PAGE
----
Posted by michod on June 17th, 2008
As an occasional sub now, I’ll try to remember the rules – bear with me. In keeping with my philosophy that daily puzzles should be doable without recourse to reference works, there are a few guesses that I haven’t verified, and one (24ac) that I just can’t get. Offers welcome.
5. CARPET. A guess, but if there is such a thing as a carpet shark, this is a perfectly good CD.
6. BORROW. An even wilder guess – is this a golfing term?
10. UNCHASTE. EACH NUT’S*. Unfortunately the anagrind is also the definition.
11. (w)ARCH(est). Nice hidden.
13. PRISON HOUSE. CD punning on ‘stir’ meaning prison – in the sense of time spent there, rather than the building, but it still works (is this derived from ‘porridge’?)
18. BACK STROKE. Not sure about the definition – ‘treatment in the water’ seems a bit loose.
21. LUSH. Double Def, but I think a lush is an alcoholic rather than a drink, so ‘drink is redundant here. Would ‘It’s green and alcoholic’ have been better?
22. CON SERVE. Con=vote against, husband as a verb.
23. AUSTER(e). A word I suspect I know only from thematic puzzles about winds.
24. S_E_A_, “One of life’s ups and downs”. Looks like a CD, but I can’t get it.
1. BREATHER. DD. Not sure what the surface is hinting at though – a gill of lush, perhaps?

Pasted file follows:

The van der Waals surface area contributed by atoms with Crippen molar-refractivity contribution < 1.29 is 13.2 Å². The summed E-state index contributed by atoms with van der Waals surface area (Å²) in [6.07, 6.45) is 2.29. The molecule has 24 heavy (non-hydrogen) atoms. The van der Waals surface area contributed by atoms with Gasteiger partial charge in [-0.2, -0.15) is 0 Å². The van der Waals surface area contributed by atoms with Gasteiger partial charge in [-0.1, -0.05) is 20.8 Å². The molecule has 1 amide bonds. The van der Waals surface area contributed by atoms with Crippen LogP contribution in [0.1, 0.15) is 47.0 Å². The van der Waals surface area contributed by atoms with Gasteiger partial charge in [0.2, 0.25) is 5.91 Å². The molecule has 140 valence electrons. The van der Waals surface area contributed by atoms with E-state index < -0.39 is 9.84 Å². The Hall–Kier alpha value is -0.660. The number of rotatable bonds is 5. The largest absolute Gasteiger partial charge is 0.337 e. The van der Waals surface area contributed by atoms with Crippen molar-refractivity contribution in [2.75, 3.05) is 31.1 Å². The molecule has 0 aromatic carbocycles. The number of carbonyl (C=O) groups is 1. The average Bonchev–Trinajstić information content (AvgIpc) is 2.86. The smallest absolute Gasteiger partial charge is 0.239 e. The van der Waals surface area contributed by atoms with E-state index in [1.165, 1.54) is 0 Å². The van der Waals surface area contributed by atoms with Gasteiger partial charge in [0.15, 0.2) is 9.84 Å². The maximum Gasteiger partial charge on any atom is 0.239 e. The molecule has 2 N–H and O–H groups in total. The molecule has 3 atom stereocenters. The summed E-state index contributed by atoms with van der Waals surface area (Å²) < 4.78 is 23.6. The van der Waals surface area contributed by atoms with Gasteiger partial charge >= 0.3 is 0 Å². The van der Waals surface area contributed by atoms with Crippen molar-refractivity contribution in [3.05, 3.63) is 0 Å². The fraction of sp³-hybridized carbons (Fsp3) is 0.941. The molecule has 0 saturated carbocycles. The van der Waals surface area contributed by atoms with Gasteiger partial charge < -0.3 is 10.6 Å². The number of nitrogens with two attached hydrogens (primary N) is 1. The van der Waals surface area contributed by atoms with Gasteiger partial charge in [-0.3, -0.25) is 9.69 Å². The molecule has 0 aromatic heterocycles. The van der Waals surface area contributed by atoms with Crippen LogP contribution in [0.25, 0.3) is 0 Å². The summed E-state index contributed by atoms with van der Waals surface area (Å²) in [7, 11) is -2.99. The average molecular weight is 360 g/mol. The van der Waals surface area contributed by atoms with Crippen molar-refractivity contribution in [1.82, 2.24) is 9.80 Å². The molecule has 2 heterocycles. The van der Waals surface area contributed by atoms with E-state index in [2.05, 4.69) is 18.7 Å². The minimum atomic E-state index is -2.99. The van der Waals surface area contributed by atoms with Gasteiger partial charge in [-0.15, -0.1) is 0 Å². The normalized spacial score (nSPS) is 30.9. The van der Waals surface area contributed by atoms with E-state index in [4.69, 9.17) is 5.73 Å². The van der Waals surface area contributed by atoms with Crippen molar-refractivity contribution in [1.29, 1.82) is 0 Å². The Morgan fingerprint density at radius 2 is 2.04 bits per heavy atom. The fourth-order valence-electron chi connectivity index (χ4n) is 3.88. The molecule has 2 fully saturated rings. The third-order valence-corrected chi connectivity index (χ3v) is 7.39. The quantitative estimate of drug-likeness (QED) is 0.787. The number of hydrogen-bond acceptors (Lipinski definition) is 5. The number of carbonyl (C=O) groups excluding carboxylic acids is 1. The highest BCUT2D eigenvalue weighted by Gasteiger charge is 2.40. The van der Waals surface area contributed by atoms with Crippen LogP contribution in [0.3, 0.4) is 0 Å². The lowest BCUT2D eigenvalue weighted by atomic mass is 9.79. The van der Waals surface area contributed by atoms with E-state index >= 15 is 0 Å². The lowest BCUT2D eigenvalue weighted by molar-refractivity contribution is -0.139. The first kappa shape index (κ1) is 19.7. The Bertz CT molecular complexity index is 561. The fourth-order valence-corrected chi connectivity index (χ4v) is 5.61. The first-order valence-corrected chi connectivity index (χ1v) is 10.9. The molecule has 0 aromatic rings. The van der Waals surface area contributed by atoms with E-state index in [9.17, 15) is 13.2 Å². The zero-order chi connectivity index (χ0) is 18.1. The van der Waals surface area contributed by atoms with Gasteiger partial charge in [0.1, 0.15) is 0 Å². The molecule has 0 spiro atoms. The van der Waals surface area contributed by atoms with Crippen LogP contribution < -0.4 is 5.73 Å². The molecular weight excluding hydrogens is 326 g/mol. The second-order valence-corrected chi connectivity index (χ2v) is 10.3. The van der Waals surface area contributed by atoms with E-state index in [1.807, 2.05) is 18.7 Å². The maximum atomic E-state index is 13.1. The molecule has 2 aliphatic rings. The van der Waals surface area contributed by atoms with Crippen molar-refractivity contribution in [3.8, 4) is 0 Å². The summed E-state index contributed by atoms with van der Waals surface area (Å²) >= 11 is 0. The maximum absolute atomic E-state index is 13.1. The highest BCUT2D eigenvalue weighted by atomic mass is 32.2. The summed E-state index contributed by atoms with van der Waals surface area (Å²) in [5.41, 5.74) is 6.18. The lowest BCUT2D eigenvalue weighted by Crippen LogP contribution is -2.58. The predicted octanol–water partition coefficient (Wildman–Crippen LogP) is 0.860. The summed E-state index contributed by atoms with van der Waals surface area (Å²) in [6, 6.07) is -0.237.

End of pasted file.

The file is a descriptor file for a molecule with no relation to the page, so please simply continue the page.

2. GE MINI. Good simple clue, middle-aGEd giving GE.
4. CREASE. The third of my guesses. Looks like a CD, but though it’s literally true, I can’t see a cryptic reading.
7. WI THE R. It may not be logical, but I prefer ‘piece of’ to indicate one letter rather than two. Otherwise, why not say ‘two pieces of’? As I say, it’s not logical, and there’s no reason why ‘piece of’ should mean the first letter rather than one in the middle, but it’s a useful convention.
8. BUTTONHOLES. CD, matches meaning weddings.
14. SATURDAY. Sat being its abbreviation. I thought of satellite first, but that’s just silly.
15. SALESMEN. (NAMELESS*). Good one because it wasn’t obvious (to me, anyway). I started groping for a synonym for pedlars that could mean poor if you lost an N.
16. MAJORS. Guess number 4 – do you talk about major and minor suits in cards?
17. A SCENT. Plain but satisfying.
19. KIS(ME)T. Kist’s a fairly obscure word, but there aren’t that many synonyms for fate, and most people know this from the (apocryphal?) “Kiss me Hardy” (memorably clued by Nimrod/Enigmatist as “Pecking order”).
20. ELAPSE. ASLEEP*. I almost put ‘please’ as a synonym for ‘pass’ but AUSTER set me right.